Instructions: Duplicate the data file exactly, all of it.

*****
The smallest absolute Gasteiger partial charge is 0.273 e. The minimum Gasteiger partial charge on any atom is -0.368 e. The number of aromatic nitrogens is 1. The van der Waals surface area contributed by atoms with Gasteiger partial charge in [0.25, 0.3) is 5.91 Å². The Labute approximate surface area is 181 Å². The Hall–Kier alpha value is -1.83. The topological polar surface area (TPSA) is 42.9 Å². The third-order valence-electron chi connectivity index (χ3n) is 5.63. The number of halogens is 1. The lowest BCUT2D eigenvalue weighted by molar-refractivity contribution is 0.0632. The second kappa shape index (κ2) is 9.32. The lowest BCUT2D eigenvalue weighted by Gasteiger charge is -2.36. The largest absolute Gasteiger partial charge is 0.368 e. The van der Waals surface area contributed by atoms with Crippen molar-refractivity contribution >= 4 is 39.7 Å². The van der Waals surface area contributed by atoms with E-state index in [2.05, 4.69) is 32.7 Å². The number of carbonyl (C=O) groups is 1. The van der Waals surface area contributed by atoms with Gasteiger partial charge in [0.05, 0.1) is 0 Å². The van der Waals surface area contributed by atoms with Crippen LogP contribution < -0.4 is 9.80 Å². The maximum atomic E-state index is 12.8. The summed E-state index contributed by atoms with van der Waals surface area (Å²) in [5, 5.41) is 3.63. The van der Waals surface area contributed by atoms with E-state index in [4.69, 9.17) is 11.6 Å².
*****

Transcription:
The smallest absolute Gasteiger partial charge is 0.273 e. The minimum Gasteiger partial charge on any atom is -0.368 e. The number of aromatic nitrogens is 1. The van der Waals surface area contributed by atoms with Gasteiger partial charge in [0.25, 0.3) is 5.91 Å². The Labute approximate surface area is 181 Å². The Hall–Kier alpha value is -1.83. The topological polar surface area (TPSA) is 42.9 Å². The third-order valence-electron chi connectivity index (χ3n) is 5.63. The number of halogens is 1. The lowest BCUT2D eigenvalue weighted by molar-refractivity contribution is 0.0632. The second kappa shape index (κ2) is 9.32. The lowest BCUT2D eigenvalue weighted by Gasteiger charge is -2.36. The largest absolute Gasteiger partial charge is 0.368 e. The van der Waals surface area contributed by atoms with Crippen molar-refractivity contribution >= 4 is 39.7 Å². The van der Waals surface area contributed by atoms with E-state index in [2.05, 4.69) is 32.7 Å². The number of carbonyl (C=O) groups is 1. The van der Waals surface area contributed by atoms with Gasteiger partial charge in [0.05, 0.1) is 0 Å². The van der Waals surface area contributed by atoms with Crippen LogP contribution < -0.4 is 9.80 Å². The maximum atomic E-state index is 12.8. The summed E-state index contributed by atoms with van der Waals surface area (Å²) in [5, 5.41) is 3.63. The van der Waals surface area contributed by atoms with E-state index in [4.69, 9.17) is 11.6 Å².